Canadian Forest Service Publications

Biological control of weeds. 2001. Evans, H.C.; Frohlich, J.; Shamoun, S.F. Pages 349-401 in S.B. Pointing and K.D. Hyde, editors. Bio-exploitation of filamentous fungi. Fungal Diversity Research Series 6. Fungal Diversity Press, University of Hong Kong, Hong Kong.

Year: 2001

Available from: Pacific Forestry Centre

Catalog ID: 18108

Language: English

CFS Availability: PDF (request by e-mail)

Abstract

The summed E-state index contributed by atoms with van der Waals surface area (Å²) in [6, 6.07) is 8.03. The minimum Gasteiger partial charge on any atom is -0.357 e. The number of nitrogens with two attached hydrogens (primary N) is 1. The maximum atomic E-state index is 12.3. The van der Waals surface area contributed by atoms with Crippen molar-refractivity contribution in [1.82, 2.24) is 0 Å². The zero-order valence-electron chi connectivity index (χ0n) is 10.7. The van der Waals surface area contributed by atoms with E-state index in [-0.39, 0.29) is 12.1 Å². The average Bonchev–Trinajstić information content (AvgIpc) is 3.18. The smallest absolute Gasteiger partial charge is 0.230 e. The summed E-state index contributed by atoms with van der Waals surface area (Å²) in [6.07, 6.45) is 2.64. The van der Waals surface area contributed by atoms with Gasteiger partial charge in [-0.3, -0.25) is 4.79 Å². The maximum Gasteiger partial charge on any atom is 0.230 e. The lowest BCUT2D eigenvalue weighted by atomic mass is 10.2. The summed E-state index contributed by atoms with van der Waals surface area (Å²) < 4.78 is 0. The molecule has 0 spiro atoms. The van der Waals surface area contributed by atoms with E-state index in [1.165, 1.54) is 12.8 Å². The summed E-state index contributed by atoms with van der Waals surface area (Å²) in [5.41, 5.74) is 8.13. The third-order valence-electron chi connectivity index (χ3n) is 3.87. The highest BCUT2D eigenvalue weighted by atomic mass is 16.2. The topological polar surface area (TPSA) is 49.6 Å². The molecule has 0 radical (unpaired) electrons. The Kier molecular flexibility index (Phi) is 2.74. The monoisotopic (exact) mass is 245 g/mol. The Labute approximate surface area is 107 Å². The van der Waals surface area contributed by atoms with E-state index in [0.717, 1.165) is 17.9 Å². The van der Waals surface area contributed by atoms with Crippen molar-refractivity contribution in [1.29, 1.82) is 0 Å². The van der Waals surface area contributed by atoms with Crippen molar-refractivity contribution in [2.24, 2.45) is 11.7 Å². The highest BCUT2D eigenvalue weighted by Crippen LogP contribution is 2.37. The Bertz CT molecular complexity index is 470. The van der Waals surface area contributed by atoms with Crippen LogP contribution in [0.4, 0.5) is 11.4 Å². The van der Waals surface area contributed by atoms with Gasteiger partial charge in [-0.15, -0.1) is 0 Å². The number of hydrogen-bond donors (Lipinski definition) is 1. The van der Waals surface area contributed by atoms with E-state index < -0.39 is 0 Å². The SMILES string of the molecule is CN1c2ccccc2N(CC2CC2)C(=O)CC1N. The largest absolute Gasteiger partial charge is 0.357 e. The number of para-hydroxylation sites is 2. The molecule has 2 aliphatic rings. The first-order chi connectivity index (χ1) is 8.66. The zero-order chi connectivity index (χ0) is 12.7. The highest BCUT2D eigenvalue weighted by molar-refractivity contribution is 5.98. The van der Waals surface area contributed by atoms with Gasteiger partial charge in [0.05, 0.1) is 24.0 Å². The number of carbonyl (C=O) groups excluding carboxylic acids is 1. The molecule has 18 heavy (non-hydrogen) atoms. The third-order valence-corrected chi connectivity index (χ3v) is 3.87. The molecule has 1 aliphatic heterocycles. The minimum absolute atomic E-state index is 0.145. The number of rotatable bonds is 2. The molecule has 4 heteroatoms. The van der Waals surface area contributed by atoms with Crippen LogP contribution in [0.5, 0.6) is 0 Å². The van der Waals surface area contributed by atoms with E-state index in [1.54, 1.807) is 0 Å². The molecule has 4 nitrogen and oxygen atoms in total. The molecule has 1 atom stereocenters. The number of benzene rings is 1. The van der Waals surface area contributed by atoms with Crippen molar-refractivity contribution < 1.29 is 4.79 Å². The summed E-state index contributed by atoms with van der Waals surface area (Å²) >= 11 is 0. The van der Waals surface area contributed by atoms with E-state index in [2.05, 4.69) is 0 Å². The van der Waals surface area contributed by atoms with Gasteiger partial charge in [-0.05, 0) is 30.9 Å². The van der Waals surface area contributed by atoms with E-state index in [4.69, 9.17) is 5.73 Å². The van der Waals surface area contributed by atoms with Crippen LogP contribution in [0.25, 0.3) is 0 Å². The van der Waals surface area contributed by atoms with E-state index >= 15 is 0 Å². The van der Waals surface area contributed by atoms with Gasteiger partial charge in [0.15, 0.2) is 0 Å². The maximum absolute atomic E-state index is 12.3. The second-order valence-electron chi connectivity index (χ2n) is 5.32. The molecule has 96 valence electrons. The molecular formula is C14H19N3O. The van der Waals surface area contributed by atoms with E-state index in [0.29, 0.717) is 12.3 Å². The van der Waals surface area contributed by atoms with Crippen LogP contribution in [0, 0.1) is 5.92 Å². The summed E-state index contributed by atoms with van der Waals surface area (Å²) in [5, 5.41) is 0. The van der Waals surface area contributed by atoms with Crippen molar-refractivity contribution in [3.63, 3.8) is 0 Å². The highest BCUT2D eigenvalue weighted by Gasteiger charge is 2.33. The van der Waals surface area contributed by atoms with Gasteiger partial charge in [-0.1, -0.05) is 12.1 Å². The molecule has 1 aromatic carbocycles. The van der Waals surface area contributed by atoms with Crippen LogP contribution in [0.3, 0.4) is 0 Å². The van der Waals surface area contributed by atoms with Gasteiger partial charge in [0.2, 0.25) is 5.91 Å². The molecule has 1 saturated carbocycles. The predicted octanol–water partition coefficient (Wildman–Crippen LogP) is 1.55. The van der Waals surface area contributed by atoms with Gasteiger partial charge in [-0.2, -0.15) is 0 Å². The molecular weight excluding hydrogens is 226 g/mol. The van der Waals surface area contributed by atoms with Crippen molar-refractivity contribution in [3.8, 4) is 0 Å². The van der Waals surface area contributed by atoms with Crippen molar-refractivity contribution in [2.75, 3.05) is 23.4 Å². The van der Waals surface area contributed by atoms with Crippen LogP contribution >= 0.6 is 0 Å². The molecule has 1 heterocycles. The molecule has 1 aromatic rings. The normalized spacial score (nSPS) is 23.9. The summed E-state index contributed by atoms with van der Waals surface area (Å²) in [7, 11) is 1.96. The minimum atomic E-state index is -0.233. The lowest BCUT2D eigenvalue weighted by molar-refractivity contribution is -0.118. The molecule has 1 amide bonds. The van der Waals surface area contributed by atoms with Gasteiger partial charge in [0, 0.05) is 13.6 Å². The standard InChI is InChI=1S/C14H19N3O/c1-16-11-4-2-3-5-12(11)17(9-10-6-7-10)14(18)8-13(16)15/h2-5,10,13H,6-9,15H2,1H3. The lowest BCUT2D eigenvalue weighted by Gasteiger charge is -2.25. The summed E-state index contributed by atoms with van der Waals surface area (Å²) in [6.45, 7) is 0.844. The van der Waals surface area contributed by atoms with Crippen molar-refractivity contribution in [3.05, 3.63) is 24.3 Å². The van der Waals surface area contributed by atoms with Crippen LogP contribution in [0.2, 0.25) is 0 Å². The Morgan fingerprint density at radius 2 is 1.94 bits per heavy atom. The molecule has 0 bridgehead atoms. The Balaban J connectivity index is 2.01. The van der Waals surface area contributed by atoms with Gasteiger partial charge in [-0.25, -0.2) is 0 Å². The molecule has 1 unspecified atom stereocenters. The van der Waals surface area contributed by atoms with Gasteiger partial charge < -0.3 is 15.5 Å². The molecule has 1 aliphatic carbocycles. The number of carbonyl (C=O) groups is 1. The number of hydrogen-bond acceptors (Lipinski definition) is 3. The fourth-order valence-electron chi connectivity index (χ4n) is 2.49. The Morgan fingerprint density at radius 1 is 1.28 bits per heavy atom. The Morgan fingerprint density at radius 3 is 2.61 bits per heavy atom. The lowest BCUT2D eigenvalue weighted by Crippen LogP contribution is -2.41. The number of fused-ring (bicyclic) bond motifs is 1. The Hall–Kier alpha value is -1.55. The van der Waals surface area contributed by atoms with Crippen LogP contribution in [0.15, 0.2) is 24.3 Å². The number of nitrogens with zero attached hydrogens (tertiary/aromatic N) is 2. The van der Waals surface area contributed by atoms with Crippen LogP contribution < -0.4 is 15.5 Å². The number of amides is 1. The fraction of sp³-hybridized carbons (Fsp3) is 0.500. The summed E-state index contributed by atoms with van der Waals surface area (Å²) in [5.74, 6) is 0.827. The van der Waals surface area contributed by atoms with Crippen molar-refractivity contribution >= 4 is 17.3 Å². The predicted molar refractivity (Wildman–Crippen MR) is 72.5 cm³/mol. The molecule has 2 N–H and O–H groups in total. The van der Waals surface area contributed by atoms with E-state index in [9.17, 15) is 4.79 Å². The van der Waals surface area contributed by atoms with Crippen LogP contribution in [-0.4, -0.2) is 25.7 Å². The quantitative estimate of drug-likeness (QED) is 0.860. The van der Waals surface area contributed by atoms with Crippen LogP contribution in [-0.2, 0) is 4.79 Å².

The history of biological control of weeds using fungi is outlined from the 1970s to the present. Two broad approaches are distinguished: classical (inoculative) and inundative (augmentative) biological control. The former involves the release of exotic, co-evolved fungal pathogens from the natural range of the target weed into the country or region where it is an alien. The principles, protocols and methodology under-pinning this approach are detailed. Thus far, over 20 fungal species, in the main biotrophs such as rusts, have been exploited for the control of invasive weeds. Despite early and spectacular successes, there has been a general reluctance to adopt this strategy for weed management. The reasons, including lack of public sector funding, absence of legislation and pathophobia, are discussed. However, there is still cause for optimism, since a range of fungi, including smuts and coelomycetes, are currently being exploited to control alien weeds. Inundative biological control, typically using facultative pathogens, is discussed for agricultural and environmental weeds, as well as for weeds in forestry. The steps involved in this approach, whereby indigenous pathogens are mass-produced and applied as formulated products (mycoherbicides), are outlined. For agricultural weeds, relatively few products have been commercialised and the problems relating to their marketing are discussed. Nevertheless, for forestry weeds, the exploitation of plurivorous, wood rotting fungi has shown promise. In this case, safety and risk assessment is based on epidemiological data, rather than on the host range screening which is central to classical biological control.

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